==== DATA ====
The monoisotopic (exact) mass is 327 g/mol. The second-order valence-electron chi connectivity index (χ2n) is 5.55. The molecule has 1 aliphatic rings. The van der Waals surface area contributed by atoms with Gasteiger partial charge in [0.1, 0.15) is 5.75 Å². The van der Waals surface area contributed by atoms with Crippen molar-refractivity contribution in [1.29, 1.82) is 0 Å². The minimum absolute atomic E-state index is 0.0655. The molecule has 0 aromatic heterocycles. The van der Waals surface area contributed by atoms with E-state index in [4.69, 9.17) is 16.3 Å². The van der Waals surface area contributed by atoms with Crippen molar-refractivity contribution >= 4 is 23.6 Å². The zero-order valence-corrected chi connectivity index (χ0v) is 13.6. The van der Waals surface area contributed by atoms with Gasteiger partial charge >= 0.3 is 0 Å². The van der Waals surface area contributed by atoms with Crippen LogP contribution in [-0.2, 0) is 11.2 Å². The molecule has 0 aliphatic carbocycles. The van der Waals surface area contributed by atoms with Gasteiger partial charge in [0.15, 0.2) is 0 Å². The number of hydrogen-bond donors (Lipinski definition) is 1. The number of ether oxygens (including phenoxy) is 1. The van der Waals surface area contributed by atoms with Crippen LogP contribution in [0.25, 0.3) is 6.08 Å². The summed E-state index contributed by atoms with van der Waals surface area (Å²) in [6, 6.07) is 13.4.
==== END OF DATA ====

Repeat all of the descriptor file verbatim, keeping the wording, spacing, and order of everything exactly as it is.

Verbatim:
The monoisotopic (exact) mass is 327 g/mol. The second-order valence-electron chi connectivity index (χ2n) is 5.55. The molecule has 1 aliphatic rings. The van der Waals surface area contributed by atoms with Gasteiger partial charge in [0.1, 0.15) is 5.75 Å². The van der Waals surface area contributed by atoms with Crippen molar-refractivity contribution in [1.29, 1.82) is 0 Å². The minimum absolute atomic E-state index is 0.0655. The molecule has 0 aromatic heterocycles. The van der Waals surface area contributed by atoms with E-state index in [4.69, 9.17) is 16.3 Å². The van der Waals surface area contributed by atoms with Crippen molar-refractivity contribution >= 4 is 23.6 Å². The zero-order valence-corrected chi connectivity index (χ0v) is 13.6. The van der Waals surface area contributed by atoms with Gasteiger partial charge >= 0.3 is 0 Å². The van der Waals surface area contributed by atoms with Crippen LogP contribution in [-0.2, 0) is 11.2 Å². The molecule has 0 aliphatic carbocycles. The van der Waals surface area contributed by atoms with Gasteiger partial charge in [0.15, 0.2) is 0 Å². The number of hydrogen-bond donors (Lipinski definition) is 1. The number of ether oxygens (including phenoxy) is 1. The van der Waals surface area contributed by atoms with Crippen LogP contribution in [0.25, 0.3) is 6.08 Å². The summed E-state index contributed by atoms with van der Waals surface area (Å²) in [6, 6.07) is 13.4.